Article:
I shall declare upfront that I like Steve very much on twitter, and I like his blog, and I really really like this particular post, (and I really like the other men who I saw retweet it) but…
Oh, come on, of course there’s a but, if there wasn’t a but I wouldn’t be writing this post.
Now, listen, the argument is great (and well argued, not gonna try and fight the rhetoric). He lists some amazing women who did amazing things, whose achievements really really should speak for themselves, and their right to be in ministry shouldn’t have to be defended by anyone. I really want to go with him all the way to the conclusion:
But I’m not going to try to illuminate the sun.
And I’m not going to try to dampen the sea.
And I’m not, any longer, going to try to defend the ministry of women in the church.
But I can’t.
I’ve spent a little while trying to work out why something about this declaration of the fact that women don’t need defending doesn’t quite sit right with me. I tried to get at it on Friday when I retweeted the post – but I don’t think I quite did. But it came to me yesterday morning: this blog post reminds me of Ainsley Hayes defending her belief that the USA doesn’t need an Equal Rights Amendment. Watch it below, particularly from 4:40.
I love Ainsley Hayes (and I love how Sorkin created the character as a woman I could both disagree with and engage with and admire all at the same time), and in her final speech on this subject she has me, she absolutely has me. Because she’s right: it is humiliating that women need an amendment to considered equal to men before the law, and Article 14 should cover it. But she’s also wrong – because the same Article 14 doesn’t, in practice, cover it. Not every woman is Ainsley Hayes, they’re not all white, they don’t all come from a well off family, and they can’t all go to law school just to make sure – nor can they all verbally defend themselves as articulately as she does. If we lived in an ideal world, Sam Seaborn wouldn’t need to try and safeguard the ERA for the women of America who aren’t Ainsley Hayes.
And in an ideal world, I’d be able to say, ’You know, I don’t need a man to defend the right of women to be in leadership or in ministry.’ But we don’t live in an ideal world.
Here’s a thing. I am a relatively well educated woman, and a Christian, and in favour of women in leadership – and I had only heard of three of the women in that post (and one of the three was Judith Butler…). I need people to tell me about them, I need people to tell the world about then, and yes, I need people to hold them up as examples of the fact that God uses women in ministry – because we live in a world where that doesn’t happen as often as it should. And also, I need some of those people to be men. Because, unfortunately, a man has a voice that is more likely to be heard than mine is – or than that of most women is: even if a woman were to have the same public profile as him and be put on the same platform as him. I don’t believe this should be so – but it is so.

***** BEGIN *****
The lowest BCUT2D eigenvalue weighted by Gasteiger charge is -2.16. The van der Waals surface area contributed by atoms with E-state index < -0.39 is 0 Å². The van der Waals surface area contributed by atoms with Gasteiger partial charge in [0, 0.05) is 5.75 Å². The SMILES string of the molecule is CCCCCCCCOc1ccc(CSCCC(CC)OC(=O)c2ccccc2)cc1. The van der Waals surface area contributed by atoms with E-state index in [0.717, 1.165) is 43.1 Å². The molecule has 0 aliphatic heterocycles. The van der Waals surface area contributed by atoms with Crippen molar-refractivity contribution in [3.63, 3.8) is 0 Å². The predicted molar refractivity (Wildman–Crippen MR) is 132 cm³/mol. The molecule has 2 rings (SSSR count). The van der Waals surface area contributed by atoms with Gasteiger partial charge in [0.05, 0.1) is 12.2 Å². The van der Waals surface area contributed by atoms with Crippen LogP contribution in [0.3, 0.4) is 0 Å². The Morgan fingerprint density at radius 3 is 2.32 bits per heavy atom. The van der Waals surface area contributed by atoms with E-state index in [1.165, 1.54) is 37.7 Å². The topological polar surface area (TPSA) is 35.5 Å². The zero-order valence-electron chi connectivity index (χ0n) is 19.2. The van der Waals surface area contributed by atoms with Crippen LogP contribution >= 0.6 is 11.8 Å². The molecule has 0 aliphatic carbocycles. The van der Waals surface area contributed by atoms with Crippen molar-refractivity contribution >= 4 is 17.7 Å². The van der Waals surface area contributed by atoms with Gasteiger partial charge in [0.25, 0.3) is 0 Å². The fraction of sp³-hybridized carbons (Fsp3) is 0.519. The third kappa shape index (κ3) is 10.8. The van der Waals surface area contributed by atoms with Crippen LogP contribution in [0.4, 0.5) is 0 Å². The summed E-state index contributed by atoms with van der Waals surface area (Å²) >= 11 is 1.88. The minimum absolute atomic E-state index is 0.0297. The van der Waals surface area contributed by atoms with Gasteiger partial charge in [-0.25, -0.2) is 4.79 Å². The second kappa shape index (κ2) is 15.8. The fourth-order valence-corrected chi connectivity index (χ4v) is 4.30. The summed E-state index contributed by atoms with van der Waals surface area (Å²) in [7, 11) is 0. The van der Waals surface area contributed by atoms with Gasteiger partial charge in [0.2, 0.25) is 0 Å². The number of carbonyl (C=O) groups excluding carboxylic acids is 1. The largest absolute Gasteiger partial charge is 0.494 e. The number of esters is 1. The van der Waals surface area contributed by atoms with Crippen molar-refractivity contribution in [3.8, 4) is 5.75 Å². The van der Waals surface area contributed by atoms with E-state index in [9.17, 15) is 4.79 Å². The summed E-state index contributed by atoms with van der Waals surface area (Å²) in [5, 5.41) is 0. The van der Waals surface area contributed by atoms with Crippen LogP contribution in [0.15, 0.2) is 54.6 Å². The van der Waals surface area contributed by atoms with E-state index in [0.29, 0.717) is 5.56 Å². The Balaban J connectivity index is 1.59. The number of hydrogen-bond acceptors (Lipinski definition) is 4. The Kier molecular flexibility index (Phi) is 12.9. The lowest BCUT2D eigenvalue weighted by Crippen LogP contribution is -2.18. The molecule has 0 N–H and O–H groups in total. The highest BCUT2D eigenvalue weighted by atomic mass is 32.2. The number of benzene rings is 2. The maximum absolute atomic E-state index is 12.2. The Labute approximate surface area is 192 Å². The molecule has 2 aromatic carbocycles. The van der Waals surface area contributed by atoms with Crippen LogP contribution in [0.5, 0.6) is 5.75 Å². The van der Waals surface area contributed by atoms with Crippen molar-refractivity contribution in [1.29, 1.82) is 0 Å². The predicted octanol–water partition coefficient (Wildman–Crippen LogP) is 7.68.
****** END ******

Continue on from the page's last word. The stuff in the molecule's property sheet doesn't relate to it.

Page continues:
Honestly, a man says ’I’m not going to try to defend the ministry of women…’ and I start waving my arms going, ‘No, come back, we’re not there yet, we still need you…’ We need you to defend us, and to promote us – because at the basest level, if it’s just us women doing it for ourselves, someone is going to say, ’Well, of course you’d say that, you’re a woman.’
So, men, I need you to just deal with your feeling that you’re not worthy to defend women like Catherine Booth and Wendy Beech-Ward (women like them do stuff every day that the world tells them they’re not worthy of doing, and they deal with it, so you can) and not let yourselves go along with the feeling that the question of whether these women are permitted by God to lead and preach is such a stupid question that you can’t defend the ‘yes’ position. Not yet. Because we’re not there yet – we won’t be until people stop asking that question. And until we are there, I need you to pull your weight on this, because in our deeply unbalanced world, you have more weight than me.